This Muslim attitude of protectiveness toward Muhammad also breeds deep resentment of Western Christians, who have never been shy about expressing their own, rather less elevated, views of Islam's prophet. To get the flavor of these it may suffice to note that one of Muhammad's medieval names, Mahound, is defined in The Oxford English Dictionary, as meaning the false prophet Muhammad, any false god, a monster, or the devil. In modern times, too, disagreement on the matter of Muhammad remains widespread and intense. On occasion, it even has direct political consequences. Encountering the Christian hatred of Muhammad made the European imperialist venture that much more unacceptable to Muslims; for example, Schimmel argues that this "is one of the reasons for the aversion of at least the Indian Muslims to the British."19
The sanctity of the prophet among the believers is such that Muslims resist any but a completely pious discussion of his character and actions—and all the more so coming from unbelievers. As Shabbir Akhtar puts it in his aptly titled book, Be Careful with Muhammad!, "endorsement of Muhammad's prophethood was the distinguishing feature of the Muslim outlook. It was the responsibility of the Muslims, therefore, to guard the honor of their Prophet."20 Even the allegation of Muhammad's faults is deemed an insult against Islam and in some places is legally punishable. Pakistani law mandates imprisonment or death for "wilful defiling, damaging or desecration of the Holy Quran, and directly or indirectly, by words either spoken or written or by visible representation, or by an imputation, innuendo or insinuation defiling, the name of the Holy Prophet."21 This law has been often implemented, with several Christians sentenced to death under the law (one specifically for telling a Muslim that Salman Rushdie depicted the Prophet Muhammad accurately),22 though no capital sentences have yet been carried out. In addition, dozens of people are awaiting trial in Pakistan on blasphemy charges.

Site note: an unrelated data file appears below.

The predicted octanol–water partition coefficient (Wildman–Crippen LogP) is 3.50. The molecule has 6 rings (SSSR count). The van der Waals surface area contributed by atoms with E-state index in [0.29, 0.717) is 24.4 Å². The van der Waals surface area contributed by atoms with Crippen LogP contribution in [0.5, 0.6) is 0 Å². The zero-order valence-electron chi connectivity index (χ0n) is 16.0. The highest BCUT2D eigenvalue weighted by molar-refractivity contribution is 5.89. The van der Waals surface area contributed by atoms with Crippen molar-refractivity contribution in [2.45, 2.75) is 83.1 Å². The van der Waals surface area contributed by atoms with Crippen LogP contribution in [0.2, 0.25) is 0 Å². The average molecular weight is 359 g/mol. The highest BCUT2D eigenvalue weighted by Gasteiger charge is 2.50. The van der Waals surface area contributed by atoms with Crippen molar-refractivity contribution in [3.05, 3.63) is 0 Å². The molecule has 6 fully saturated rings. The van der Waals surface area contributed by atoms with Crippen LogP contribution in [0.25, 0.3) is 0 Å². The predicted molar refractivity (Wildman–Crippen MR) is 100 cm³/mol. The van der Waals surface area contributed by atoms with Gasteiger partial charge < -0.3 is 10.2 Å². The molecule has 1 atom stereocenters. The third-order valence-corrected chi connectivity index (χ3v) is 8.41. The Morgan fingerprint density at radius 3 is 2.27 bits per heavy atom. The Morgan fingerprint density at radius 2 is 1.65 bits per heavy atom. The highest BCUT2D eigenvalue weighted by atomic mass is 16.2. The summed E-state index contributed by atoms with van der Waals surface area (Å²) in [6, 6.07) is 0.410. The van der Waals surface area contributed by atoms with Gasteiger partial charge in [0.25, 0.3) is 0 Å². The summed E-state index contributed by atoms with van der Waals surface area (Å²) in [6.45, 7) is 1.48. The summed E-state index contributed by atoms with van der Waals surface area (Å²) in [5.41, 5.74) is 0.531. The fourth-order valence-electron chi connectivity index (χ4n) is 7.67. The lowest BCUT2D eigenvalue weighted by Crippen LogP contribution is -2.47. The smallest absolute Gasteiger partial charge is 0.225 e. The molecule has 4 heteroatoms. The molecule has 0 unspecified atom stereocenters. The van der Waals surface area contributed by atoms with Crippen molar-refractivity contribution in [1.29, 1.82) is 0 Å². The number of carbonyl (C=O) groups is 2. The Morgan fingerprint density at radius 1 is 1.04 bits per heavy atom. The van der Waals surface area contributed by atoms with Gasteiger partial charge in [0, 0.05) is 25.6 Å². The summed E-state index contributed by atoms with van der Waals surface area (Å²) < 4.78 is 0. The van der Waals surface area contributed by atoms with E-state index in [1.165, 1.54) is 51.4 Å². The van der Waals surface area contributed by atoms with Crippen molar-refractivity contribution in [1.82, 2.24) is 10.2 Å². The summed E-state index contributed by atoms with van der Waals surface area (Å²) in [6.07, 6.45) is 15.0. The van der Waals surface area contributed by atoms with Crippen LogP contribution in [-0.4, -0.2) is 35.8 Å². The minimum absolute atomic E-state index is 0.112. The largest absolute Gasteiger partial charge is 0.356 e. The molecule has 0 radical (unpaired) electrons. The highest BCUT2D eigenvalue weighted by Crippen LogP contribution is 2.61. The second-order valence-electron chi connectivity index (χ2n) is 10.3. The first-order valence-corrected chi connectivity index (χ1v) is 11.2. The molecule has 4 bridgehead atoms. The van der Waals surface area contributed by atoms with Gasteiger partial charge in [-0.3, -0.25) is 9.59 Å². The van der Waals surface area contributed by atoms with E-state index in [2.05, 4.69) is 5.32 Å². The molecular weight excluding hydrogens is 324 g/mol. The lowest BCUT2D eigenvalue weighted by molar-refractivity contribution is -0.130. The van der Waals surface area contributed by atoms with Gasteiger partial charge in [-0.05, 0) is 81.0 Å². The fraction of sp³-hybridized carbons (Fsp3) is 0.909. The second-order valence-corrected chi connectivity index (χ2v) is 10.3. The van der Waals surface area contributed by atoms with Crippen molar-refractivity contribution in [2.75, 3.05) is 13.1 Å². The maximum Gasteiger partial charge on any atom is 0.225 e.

The sort of open-ended discussion that the West holds on virtually every topic is precisely what Muslims most do not wish to permit about their prophet. Accordingly, Westerners doing what comes naturally to them, saying just what they think about Muhammad, find themselves under a barrage of bitter criticism from fundamentalist Muslims. The most celebrated case, Salman Rushdie's, happens to involve a Muslim living in Great Britain, but the same sort of threat could befall a person of any religion living in any country (which explains, for example, why the author of Why I Am Not a Muslim23felt constrained to write under a pseudonym).
This long legacy and vehement set of attitudes meant that when journalists, scholars,
and politicians opined about the Treaty of Hudaybiya in the U.S. media, the Muslim institutional reaction was predictably hostile. The Washington-based Council on American-Islamic Relations (CAIR), an organization credibly said to have a "close connection" to Hamas, the Middle Eastern terrorist group,24 took the lead in trying to suppress critical discussion of Arafat's Hudaybiya reference. When a commentator or politician had the temerity to raise this subject, CAIR orchestrated an abusive Muslim response. The first instance occurred in an editorial in U.S. News & World Report on June 10, 1996, when the magazine's editor-in-chief, Mortimer B. Zuckerman, touched briefly on Hudaybiya:
The Israelis have a historic question: Is Arafat a true peacemaker, or does he believe his own rhetoric when he echoes the doctrine of the prophet Muhammad of making treaties with enemies while he is weak, violating them when he is strong?
In the next issue of U.S. News & World Report, dated June 17, the editors noted publicly in a "word to our readers" that "Many Muslim readers have called or written to complain that we spoke badly of the prophet Muhammad and his legacy"; privately, the editors told of feeling "under siege" from aggressive Muslim responses. In a lengthy and carefully worded retraction, the magazine made the following key points: